Driving through Anchorage it’s possible not to see people. Not all people, of course — we’d still see our siblings or our neighbors. But through practice and repetition, we’ve attained a lamentable talent of clouding our vision. It acts as a buffer to our conscience: We see not a person, but a category: “the homeless.”
On Friday, a woman was killed after she was hit by a truck. This tragedy is deeply felt by her loved ones, and they will feel the grief of this tragedy for years to come, just as anyone would mourn the death of a neighbor or a sister. Is her death made any less important by the fact that at the time of her death, she was experiencing homelessness, or that this took place in the parking lot of the Brother Francis Shelter?
Using the category “the homeless” is convenient for conversation, but harmful to the all-important duty to remember that “the homeless” aren’t just a category, they are individual women, men, children, toddlers, and infants. Each of them is a unique and special human soul; a person worthy of our love and respect.
In our conversations about public policy, it’s all too easy to focus exclusively on the categories, statistics and problems: We need ‘this many’ housing units and ‘this much’ money provided by ‘this’ tax and ‘that’ funder. These conversations are necessary, in board rooms and offices. But we have another task, arguably even more important: the task of remembering and nourishing the humanity of each and every person who is experiencing homelessness. The woman killed on Friday at the Brother Francis Shelter and the other clients that have died in the past month due to old age, natural causes or illness are no less human and should be grieved to the same extent as any member of our family.
In terms of seeing and supporting people experiencing homelessness, we all can give more. There are some very practical ways to accomplish this. Some are well known - donating clothes, towels and daily living supplies to the Brother Francis Shelter can go a long way toward bringing some basic human comfort to a very difficult time in life. Donating funds can enable good organizations to do similar work on a broader scale. The website for the Anchorage Coalition to End Homelessness has many resources to help you give. And it is essential to support policies and policymakers that support services to people experiencing homelessness.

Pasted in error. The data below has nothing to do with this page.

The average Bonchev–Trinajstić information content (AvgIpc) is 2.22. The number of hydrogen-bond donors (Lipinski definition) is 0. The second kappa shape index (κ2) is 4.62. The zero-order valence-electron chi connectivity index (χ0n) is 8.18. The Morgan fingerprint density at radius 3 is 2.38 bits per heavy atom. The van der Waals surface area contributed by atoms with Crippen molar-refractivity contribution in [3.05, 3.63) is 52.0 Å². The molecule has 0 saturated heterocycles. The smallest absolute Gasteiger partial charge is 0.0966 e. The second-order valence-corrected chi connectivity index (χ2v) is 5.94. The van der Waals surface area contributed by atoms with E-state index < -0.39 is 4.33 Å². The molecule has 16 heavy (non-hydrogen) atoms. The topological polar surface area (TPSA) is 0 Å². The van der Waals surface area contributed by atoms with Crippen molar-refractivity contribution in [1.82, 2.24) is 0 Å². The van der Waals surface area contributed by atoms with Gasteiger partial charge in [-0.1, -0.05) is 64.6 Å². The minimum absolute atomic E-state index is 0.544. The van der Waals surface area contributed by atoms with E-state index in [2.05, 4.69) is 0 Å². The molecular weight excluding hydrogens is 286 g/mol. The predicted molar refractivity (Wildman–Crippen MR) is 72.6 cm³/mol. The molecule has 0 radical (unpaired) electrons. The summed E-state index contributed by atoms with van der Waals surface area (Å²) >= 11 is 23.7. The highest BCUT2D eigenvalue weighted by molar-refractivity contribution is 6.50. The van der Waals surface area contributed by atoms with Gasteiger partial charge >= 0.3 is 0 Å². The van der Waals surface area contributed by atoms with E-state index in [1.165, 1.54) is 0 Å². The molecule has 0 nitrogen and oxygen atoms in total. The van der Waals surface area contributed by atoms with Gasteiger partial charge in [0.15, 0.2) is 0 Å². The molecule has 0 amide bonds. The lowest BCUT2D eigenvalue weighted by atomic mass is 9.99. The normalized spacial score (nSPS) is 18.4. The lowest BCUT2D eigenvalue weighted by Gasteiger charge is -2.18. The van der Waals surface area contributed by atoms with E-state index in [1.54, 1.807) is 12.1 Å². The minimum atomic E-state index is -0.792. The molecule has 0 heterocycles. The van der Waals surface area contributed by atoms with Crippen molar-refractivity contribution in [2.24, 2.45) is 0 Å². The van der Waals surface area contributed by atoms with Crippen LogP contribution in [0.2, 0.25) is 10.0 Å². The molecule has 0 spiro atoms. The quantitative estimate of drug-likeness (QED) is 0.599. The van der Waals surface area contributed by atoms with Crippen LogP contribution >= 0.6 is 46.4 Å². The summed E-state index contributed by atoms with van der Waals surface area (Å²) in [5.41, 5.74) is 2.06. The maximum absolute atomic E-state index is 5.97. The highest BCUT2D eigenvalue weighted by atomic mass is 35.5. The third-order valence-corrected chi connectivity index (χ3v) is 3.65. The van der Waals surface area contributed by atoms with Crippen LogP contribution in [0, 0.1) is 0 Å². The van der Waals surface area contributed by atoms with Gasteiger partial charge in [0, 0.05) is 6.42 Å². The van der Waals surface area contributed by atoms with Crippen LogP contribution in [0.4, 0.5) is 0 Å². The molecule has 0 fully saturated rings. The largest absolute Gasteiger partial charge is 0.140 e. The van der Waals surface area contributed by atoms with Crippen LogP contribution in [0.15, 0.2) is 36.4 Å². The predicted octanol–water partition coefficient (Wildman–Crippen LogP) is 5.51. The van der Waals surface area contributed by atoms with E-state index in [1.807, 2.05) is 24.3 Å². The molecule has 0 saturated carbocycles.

But even more directly, we can choose to see people. The broader tragedy is that they feel unseen and unconnected, so we should begin by making eye contact. We can learn their names, to show them the basic human dignity and respect that we would show our friends and neighbors. And of course, we can volunteer in person, spending time with and among the people who are currently so desperately in need.
This is how we nourish the humanity of people who may otherwise be hidden from our sight by the convenience of a category. This is how we keep at the center of our view the fact that every life, whether in a home or on the street, has value.
Rev. Elizabeth Schultz served as the Community and Nonprofit Liaison and Policy Analyst for Housing and Homelessness for former Gov. Bill Walker. Rev. Matthew Schultz sits on the Anchorage Homelessness Leadership Council. They are both ordained ministers in the Presbyterian Church (USA).
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